Ahhhh, Bjorn is much more photogenic than I am. ; – ) But yeah, Chevy could get a lot more creative with its marketing. I would start by requiring every dealer to put one up on a dais outside the front door of the dealership so people could see one,

  • adaptable1

    In sport mode, I am always surprise how fast my Volt is off the line. 0-35 faster than a lot of sports cars.

    • Steve Hanley

      Yup, the little beauty is some quick off the line when you put your boot on the throttle. Very good short burst passing power on the road, too. When a space opens up ahead, the Volt can get you there before it closes.

  • Victor E. Sasson

    Stop calling the Volt an “electric car.” You know it’s just another plug-in hybrid that uses gasoline. I drove one last week and found it bland and boring. It will probably bomb like the first generation Volt. Give a car to a blogger for free and he’ll say anything.

    • Steve Hanley

      You obviously are not familiar with my writing. I find your dismissive attitude insulting. If you think the Volt is just another plug-in hybrid, you miss the entire point of the car.

      • AaronD12

        Don’t feed the trolls. The first gen Volt didn’t bomb, and this second gen one won’t either. While I understand his point that the Volt is not an electric car *, I think he took his argument too far and strayed from facts and into emotion.

        * It’s a PTPHEVPTEREVPTEV.

      • Michael T. Babcock

        Welcome to dealing with some more misinformation … sigh. Love my gen 1 volt; drives much better than anyone expects it to. Best car I’ve owned so far.

        • Volt Owner

          This is a very old talking point, from before the 2010 introduction even.

          The dividing line for me, is, can you drive it if it has no gas in it, and with a Volt the answer is Yes, you can. BTDT, twice.

          Another line that most PHEV’s cross is max power available without burning gas. PIP, Ford and most others cross that line, Volt does not. Top speed,and max power. Until the battery is discharged, no gas.

    • Carney3

      Since your comment history shows you’ve been attacking the Volt for months, your claim to have driven one last week is not credible. Even if you did, you obviously brought a negative attitude about the car with you, so your verdict on your alleged experience is not convincing.

    • John

      Lol … I see you are without a clue.

      If PHEVs don’t succeed, EVs never will.

    • jtheye

      It is an electric car. The drive of the car itself comes from an electric motor which is powered by the battery, which is then backed up by the gasoline powered generator when the battery is depleted. The reason it is not referred to as a hybrid is because a traditional hybrid the drive comes from a transmission which is powered by a gasoline engine with battery / electric motor engagement usually 25 mph and under. The Volt only uses electricity to drive the electric motor not an ice/tranny combo with a battery drive electric motor at slow speeds. This is why they call it an extended range ev.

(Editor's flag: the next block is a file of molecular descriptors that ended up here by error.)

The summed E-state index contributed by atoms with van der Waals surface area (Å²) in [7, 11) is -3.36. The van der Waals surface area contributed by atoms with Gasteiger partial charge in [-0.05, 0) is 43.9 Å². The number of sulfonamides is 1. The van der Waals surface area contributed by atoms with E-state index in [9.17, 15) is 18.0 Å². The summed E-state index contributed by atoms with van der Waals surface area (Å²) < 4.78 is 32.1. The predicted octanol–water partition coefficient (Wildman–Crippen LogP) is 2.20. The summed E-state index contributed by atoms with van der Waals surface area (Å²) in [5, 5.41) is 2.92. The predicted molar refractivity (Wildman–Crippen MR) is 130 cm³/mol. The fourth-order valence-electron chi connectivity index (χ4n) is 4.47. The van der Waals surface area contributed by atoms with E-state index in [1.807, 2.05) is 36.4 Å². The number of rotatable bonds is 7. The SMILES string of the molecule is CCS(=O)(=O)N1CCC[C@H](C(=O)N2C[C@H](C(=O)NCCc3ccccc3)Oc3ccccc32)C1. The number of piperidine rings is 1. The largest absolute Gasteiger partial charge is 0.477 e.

As for your wish of failure, well your either a troll, or a person who just cant handle the changing worlds problems and the attempts to try and solve them. If your the latter, thank God your kind are dying off. If your just the troll, who cares?

    • Koenigsegg

      Haven’t used gas in my 2016 Volt in 3 months.

    • Drake Richter

      Oh look, a hurt tesla fanboy who can’t stomach the fact that the Volt is a better car for the average buyer TODAY than the Model S or Model 3. Don’t worry, the burn will fade in time.



  • ViperMav

    Great write up 🙂 I’ve been driving a 2012 Volt for 2.5 years now, and just purchased a 2017 Premier last week. They took everything I loved about the 1st Gen Volt and made it even better. LOVE my solar-powered Volts! (from 3kW solar array on my home roof)

    • Steve Hanley

      The solar array is the icing on the cake. Good for you. May I ask the cost of your 3kW system and whether it has a battery to collect energy during the day so you can recharge your Volt with it at night?

      • Volt Owner

        I can only call my Volt “Solar Offset”. My 2KW system is grid tied, and about 8 years old, so you don’t want to know how much it cost back then…
        The cost to charge at night is much lower than the day rate, when demand is high. My solar production goes into my neighbors AC system in summer, offsetting a peaker type power plant, which are the least efficient.

        Base load plants that might be wasting power at night is where I get my car juice. With net metering,I actually break even over a year, (sell high, buy low!) despite adding another BEV last year. A PHEV pickup, and I’ll have to add more panels on the roof.

        • Steve Hanley

          That is so cool. Sadly, I live in a backwater where net metering is treated like some kind of Communist plot!

  • Koenigsegg

    no videos of accelerations?